Anzac Day: a day for reflection and commemoration

A legacy from WWI nurses to today's humanitarian workers.
Australian nurses carrying a wounded soldier, 1915. Source: The Navy and Army Illustrated/State Library of Victoria

Anzac Day – 25 April – is a day on which Australians and New Zealanders reflect on our shared history and pay respects to those who have lost their lives in war.

It is also a day when we reflect on the health and humanitarian personnel who work in times of war to provide assistance to the sick and wounded and to support civilians impacted by the hostilities.

Our thoughts on this day often include black and white images of wounded soldiers in lands far from Australia and New Zealand. We also recall sepia-toned scenes of nurses and stretcher bearers wearing a red cross on a white background, or that same emblem painted on a vehicle (maybe even a donkey!) or the roof of a canvas hospital.

Today’s reality is, of course, somewhat different.

In the 109 years since that 1915 Gallipoli campaign commemorated by Anzac Day, we have seen wars move from remote fields, far from towns or villages, into densely populated environments. These contexts present significant new challenges for protecting civilians and the sick and wounded, but health and humanitarian workers have remained steadfast, as have the rules that protect them under international humanitarian law (IHL), also known the laws of war.

These laws remind us of our common humanity, aiming to limit suffering in times of armed conflict.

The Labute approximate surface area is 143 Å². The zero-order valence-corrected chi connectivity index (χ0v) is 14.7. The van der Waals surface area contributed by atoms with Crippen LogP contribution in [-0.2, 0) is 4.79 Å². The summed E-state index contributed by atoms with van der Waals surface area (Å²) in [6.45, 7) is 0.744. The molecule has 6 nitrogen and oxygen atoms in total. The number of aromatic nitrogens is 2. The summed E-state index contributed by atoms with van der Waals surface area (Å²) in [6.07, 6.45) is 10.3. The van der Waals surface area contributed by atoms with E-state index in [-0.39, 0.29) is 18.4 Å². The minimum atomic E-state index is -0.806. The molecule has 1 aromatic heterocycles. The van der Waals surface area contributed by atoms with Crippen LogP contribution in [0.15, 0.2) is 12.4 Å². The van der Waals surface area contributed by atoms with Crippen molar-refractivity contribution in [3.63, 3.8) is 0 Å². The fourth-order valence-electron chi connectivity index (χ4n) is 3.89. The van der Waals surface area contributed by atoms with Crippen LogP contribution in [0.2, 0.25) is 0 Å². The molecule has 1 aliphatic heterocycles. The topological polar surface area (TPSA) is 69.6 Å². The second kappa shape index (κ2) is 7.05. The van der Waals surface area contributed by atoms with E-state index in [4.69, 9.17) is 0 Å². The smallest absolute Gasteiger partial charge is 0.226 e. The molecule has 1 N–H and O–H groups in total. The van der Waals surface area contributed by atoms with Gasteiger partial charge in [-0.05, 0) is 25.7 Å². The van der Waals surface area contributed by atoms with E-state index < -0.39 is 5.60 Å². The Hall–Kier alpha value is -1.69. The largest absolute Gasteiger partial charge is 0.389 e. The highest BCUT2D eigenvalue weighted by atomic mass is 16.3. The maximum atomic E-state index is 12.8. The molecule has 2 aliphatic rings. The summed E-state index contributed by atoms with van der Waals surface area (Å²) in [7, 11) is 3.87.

The laws protect those outside the fight, such as civilians and civilian populations. The wounded and sick must be collected and cared for and parties to the conflict must take all feasible precautions to protect the civilian population from the effects of attacks. Now more than ever we need these rules to be followed. When they are applied, they protect, setting standards, limits and boundaries.

The logical and necessary adjunct to the rules protecting civilians and ensuring that they have essential items and services available is the special protection of, and respect for, principled health and humanitarian workers, and their work to provide and facilitate the relief critical to the survival of the affected population.

In spite of this special protection under IHL, health and humanitarian personnel – and their sites and facilities – are among the increasing casualties of war.

As a member of the international Red Cross and Red Crescent Movement (the Movement), Australian Red Cross has a vested interest in their protection. We are a Movement of more than 16 million humanitarians, with many of these people providing assistance in times of armed conflict.

These humanitarians – the vast majority of them volunteers – search for the wounded and bring them to hospitals, provide life-saving health care, rebuild infrastructure including shelter, clean water access, toilets. They work under the emblems universally recognised to mean “don’t shoot, we are, this is, not a target”.

The nurses, doctors, health workers and humanitarians of the Anzac and World War I experience paved the way for the dedication and bravery of the humanitarian workers relieving suffering in conflicts through the last hundred years and into today. It is incumbent upon us to use Anzac Day to shine a light on the efforts of humanitarian workers and a chance to honour and call to mind the absolute need for the safety and security of humanitarian workers that forms an indispensable condition in the relief of wars’ suffering.

Australian medical orderlies looking after Turkish wounded in a hospital, Greece, 1915. Photo: Ernest Brooks/Australian War Memorial

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